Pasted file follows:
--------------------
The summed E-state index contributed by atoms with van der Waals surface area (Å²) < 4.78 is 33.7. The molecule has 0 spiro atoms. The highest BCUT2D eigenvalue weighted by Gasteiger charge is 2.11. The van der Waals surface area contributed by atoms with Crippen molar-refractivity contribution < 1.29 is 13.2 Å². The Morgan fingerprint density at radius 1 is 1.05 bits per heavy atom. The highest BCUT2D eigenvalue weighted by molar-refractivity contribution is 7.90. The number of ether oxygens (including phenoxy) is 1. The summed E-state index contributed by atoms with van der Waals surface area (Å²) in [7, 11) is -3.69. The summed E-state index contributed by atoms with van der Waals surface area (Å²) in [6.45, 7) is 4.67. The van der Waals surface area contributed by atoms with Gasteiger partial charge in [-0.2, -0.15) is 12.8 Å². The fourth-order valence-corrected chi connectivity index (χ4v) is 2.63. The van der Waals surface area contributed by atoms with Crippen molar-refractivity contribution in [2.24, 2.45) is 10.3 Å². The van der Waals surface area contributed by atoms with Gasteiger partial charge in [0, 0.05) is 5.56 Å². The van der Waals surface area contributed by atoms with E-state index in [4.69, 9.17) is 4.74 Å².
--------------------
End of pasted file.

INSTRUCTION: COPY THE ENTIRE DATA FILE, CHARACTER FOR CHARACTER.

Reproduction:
The summed E-state index contributed by atoms with van der Waals surface area (Å²) < 4.78 is 33.7. The molecule has 0 spiro atoms. The highest BCUT2D eigenvalue weighted by Gasteiger charge is 2.11. The van der Waals surface area contributed by atoms with Crippen molar-refractivity contribution < 1.29 is 13.2 Å². The Morgan fingerprint density at radius 1 is 1.05 bits per heavy atom. The highest BCUT2D eigenvalue weighted by molar-refractivity contribution is 7.90. The number of ether oxygens (including phenoxy) is 1. The summed E-state index contributed by atoms with van der Waals surface area (Å²) in [7, 11) is -3.69. The summed E-state index contributed by atoms with van der Waals surface area (Å²) in [6.45, 7) is 4.67. The van der Waals surface area contributed by atoms with Gasteiger partial charge in [-0.2, -0.15) is 12.8 Å². The fourth-order valence-corrected chi connectivity index (χ4v) is 2.63. The van der Waals surface area contributed by atoms with Crippen molar-refractivity contribution in [2.24, 2.45) is 10.3 Å². The van der Waals surface area contributed by atoms with Gasteiger partial charge in [0, 0.05) is 5.56 Å². The van der Waals surface area contributed by atoms with E-state index in [4.69, 9.17) is 4.74 Å².